It’s  actually a bit hard to imagine that the next two episodes won’t be 120 minutes of Brody facing down police investigation for not calling for help sooner, for having his fingerprints all over the VP’s neck and face, never mind his pacemaker monitoring device should they check that sucker out. But honestly, I am pretty much okay with this show’s plot contortions rivaling a Cirque du Soleil aerialist every week if they keep giving me Carrie, Brody, and Saul feeling all the feels.

Some interesting threads are left dangling for next week. Upon Carrie’s release from the warehouse (while all this is going down), she flags down a trucker, takes his cell phone, and calls Saul to give him the location of the warehouse…she heard exactly what Nazir asked Brody to do…and she can be reasonably confident that he was going to do it, since he got her released. Yet, Carrie didn’t mention a word to Saul that the VP was in danger. An attempt to protect Brody (and his immunity deal), no doubt….but one that makes Carrie an accomplice in this terrorist act, yes? It’s a curious choice for Carrie, who has proven to be a patriot at every turn thus far, her devotion to U.S. security even trumping her obsession with Brody to some degree. It’s a curious lapse, and one that indicates perhaps Carrie has truly fallen to the dark side as well.

Saul and Dar

In addition, Saul confronts both Dar Adul and David Estes about Peter Quinn. He knows there’s something fishy going on that a black ops killer has been placed in charge of this intelligence operation, though he hasn’t quite connected the dots on whom Quinn is there to kill. As Adul tells him, Saul is a bit too sensitive for this job…and that sensitivity, that willingness to believe in the goodness of others (as we saw with Aileen) gives Saul an enormous blind spot. As the team heads out to pick up Carrie and catch Nazir at the warehouse, Saul is detained ominously by some double-talking CIA suits who insist his presence is needed by a mysterious “they” who want to ask him some questions. I am seriously a bit frightened for Saul.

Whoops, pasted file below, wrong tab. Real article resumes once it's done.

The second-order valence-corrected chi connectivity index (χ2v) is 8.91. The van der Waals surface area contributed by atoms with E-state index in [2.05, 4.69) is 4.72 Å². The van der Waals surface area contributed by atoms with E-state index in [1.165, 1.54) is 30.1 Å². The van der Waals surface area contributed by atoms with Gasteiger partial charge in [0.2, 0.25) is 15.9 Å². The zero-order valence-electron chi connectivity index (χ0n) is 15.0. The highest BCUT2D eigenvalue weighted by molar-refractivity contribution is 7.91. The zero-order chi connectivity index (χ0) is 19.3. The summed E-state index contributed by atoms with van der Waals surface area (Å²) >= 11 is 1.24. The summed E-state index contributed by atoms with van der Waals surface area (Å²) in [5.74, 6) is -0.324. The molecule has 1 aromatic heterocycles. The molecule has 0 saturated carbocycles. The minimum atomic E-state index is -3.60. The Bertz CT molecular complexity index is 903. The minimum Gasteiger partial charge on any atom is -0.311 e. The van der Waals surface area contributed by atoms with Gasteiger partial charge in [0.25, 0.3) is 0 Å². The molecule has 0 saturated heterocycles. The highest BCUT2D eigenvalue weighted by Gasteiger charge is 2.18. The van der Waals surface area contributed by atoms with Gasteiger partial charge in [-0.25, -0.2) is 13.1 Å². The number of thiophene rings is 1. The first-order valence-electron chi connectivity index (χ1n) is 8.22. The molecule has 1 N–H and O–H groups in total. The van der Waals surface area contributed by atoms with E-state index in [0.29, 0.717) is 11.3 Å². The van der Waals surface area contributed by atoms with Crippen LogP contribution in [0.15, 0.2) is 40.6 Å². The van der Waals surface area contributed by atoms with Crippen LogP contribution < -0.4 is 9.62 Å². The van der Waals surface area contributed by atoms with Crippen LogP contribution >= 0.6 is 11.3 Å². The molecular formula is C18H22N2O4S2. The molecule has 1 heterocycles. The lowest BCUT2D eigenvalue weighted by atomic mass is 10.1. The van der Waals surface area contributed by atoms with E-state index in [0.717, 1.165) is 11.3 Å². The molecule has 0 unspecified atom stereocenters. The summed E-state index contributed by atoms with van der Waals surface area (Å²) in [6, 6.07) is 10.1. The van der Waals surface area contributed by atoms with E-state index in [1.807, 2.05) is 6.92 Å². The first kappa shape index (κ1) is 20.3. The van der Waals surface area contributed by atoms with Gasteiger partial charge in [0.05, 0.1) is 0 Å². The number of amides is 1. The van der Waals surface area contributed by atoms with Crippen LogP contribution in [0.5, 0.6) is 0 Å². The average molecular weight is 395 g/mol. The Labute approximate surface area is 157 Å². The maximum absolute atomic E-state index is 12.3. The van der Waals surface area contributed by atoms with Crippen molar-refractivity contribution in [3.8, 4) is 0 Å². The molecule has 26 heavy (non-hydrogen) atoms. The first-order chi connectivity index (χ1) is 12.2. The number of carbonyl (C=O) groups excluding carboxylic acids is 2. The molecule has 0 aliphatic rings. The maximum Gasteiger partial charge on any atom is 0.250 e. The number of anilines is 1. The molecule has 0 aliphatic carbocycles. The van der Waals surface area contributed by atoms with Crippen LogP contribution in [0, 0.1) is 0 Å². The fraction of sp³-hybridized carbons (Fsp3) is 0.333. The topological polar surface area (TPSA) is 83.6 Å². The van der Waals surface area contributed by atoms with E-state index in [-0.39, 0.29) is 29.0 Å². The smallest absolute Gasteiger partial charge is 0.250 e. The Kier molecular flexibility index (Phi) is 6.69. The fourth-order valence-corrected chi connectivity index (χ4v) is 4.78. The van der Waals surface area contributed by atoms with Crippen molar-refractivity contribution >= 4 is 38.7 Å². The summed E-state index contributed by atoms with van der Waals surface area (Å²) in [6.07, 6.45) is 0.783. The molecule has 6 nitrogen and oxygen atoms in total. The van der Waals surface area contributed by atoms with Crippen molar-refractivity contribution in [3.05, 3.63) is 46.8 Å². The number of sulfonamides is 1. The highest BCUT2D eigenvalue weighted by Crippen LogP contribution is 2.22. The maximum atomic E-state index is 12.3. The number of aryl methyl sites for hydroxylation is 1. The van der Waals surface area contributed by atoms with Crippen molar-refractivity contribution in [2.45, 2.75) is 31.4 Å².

But it wasn’t all grim intensity this episode, there were some lighter moments too, the welcome albeit brief reveal that Danny Galvez is still among the living despite all odds, Virgil looking incredibly unimpressed at the back of Estes’s briefing, Morena Baccarin getting to really smile for the first time in a long time as she admits to Mike that she doesn’t feel guilty for sleeping with him and indulging in some outmaking. There was also a long centerpiece scene that wasn’t light at all, but bleak (if slightly melodramatic), between Dana and Finn as they discuss how their lives have been forever changed by the manslaughter. (Both of those kids need to be in therapy, stat.) This show excels at the one-on-one conversation, and it’s shown to even better effect this episode when Carrie and Nazir actually face off, debating and illustrating why they both have such commitment to their “causes,” willing to die for them even, yet have such wildly opposing philosophies.